The quote is:
“If, in your course, you don’t meet your equal, your better, then continue your course, firmly, alone. There’s no fellowship with fools.” – Dhp 61 [PTS, Translation by Thanissaro Bhikkhu]
Does anyone know who whom the dhammapada was given? Was this instruction given to monks, brahmins or lay people? How do you think this quote relates to the monastic Sangha today? Is “teaching” the same as “fellowship”? Is it even possible for this instruction to be adhered to?
I’d love to hear your thoughts about this 🙂 and if you are a Buddhist practitioner I’d appreciate it if you could tell me which tradition you follow and for how long you have been a student of the dhamma.
(also, feel free to correct my terrible typos!)
[David] thank you for that. I use accesstoinsight daily and it was from accesstoinsight that I copied and pasted the quote. I think it’s interesting you say you follow Mahayana and, therefore, are not familiar with the dhammapada because it’s also found in the Ägamas. I was really asking for the context in which this specific quote was stated. From the commentaries I found this story of why the Buddha taught this:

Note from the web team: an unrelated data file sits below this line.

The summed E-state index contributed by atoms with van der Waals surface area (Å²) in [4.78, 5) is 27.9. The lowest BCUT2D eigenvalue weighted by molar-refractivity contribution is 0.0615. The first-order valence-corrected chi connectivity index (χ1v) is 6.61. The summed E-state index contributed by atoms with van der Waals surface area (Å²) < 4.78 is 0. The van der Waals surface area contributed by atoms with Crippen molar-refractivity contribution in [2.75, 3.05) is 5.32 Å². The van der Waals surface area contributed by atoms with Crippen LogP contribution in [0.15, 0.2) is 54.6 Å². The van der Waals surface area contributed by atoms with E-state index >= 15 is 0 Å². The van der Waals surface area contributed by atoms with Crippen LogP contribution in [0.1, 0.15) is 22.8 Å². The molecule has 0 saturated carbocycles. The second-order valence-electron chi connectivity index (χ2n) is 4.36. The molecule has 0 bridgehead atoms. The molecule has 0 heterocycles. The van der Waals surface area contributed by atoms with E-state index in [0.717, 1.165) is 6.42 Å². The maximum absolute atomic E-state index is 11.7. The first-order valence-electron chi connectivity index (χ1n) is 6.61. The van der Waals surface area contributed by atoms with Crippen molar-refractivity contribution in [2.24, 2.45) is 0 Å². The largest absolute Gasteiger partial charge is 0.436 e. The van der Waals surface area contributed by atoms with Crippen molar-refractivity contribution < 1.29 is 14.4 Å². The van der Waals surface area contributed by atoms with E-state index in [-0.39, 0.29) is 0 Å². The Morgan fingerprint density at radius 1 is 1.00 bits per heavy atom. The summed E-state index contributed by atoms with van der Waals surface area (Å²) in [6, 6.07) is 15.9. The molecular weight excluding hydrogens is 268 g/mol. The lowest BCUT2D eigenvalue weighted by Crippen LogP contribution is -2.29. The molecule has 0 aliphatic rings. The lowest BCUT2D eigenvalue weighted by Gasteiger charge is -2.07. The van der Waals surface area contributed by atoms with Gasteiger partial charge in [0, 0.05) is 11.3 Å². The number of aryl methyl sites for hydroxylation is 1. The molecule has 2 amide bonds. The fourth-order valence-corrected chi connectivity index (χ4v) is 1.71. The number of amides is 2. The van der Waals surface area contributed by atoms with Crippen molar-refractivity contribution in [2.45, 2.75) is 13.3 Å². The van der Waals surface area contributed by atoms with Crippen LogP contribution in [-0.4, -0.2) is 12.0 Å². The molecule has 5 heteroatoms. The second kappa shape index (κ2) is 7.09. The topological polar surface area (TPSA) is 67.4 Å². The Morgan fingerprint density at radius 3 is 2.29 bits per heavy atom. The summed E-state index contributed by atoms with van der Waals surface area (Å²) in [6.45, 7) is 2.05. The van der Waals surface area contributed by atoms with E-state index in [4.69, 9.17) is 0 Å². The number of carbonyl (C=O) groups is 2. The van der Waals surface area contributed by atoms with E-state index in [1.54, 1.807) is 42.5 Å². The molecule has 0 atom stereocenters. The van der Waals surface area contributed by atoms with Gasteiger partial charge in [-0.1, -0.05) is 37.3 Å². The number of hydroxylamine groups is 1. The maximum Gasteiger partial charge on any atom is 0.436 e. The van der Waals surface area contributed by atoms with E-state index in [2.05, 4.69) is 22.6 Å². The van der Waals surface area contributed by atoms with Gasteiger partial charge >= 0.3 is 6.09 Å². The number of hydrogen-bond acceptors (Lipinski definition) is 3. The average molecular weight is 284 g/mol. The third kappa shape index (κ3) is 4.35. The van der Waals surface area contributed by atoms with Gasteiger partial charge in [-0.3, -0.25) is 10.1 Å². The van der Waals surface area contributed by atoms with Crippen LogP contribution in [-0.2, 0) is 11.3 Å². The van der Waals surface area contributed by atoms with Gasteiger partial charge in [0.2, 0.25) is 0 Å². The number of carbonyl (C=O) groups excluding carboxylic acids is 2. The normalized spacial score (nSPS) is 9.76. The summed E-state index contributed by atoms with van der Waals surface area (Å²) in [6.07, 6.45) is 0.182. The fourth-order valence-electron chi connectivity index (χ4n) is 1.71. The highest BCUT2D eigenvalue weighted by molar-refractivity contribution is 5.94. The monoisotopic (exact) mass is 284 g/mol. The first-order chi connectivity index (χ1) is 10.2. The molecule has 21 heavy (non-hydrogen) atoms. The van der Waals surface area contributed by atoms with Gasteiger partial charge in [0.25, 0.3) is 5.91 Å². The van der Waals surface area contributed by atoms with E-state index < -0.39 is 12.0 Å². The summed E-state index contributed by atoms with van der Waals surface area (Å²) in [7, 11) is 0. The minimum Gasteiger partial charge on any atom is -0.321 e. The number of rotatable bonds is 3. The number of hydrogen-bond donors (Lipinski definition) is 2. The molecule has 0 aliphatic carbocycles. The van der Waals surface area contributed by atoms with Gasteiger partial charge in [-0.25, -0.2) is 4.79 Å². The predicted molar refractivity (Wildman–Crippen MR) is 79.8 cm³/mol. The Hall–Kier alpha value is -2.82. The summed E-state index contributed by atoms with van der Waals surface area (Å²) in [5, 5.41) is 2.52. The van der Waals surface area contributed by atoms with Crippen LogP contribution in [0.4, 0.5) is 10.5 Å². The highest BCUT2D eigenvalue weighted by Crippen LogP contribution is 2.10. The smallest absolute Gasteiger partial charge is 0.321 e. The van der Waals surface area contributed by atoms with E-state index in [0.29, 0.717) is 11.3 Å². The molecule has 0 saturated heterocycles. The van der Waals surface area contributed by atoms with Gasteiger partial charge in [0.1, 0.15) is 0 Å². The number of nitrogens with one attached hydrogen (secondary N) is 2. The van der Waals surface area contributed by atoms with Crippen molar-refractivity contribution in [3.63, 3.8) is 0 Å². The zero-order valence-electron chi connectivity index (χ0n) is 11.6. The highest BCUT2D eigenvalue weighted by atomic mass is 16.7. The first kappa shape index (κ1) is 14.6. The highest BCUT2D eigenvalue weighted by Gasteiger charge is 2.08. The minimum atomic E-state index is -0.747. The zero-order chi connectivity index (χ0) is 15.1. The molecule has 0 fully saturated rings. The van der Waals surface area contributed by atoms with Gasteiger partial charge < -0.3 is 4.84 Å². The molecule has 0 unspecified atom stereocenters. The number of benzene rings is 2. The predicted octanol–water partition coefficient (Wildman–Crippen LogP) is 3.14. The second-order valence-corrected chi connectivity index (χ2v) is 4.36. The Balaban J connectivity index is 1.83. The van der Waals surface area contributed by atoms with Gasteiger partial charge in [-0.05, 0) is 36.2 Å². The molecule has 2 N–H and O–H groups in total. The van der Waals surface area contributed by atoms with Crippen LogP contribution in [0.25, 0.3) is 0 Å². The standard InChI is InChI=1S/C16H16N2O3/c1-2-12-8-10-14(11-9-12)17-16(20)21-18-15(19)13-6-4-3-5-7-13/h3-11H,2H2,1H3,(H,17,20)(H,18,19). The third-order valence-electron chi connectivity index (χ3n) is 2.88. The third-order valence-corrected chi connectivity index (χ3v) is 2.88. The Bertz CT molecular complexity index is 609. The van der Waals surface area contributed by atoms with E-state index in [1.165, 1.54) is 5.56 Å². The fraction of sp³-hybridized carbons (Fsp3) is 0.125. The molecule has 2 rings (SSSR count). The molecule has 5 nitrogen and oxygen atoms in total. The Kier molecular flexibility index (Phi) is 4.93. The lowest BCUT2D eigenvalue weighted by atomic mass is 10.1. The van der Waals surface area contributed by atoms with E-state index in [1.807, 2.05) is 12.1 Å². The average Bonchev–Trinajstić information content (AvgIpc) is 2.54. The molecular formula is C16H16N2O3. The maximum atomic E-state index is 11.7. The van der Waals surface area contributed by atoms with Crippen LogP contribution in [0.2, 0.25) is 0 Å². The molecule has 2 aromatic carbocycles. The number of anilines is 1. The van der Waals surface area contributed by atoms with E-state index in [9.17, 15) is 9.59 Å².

A teacher reproached his pupil for some misdemeanour. The displeased pupil set fire to the teacher’s hut and fled. The Buddha, hearing of the incident, commended a solitary career in preference to companionship with the foolish.
(this story is written by NÃ¢rada Thera’s analysis of the commentaries, see http://home.nethere.net/dsparks/narada/ )
I think it’s clear here the word “fool” doesn’t just mean someone who is slightly less than an equal, it means someone who is drastically deluded.
Anyway, thank you [David] for reminding me to post links to my sources.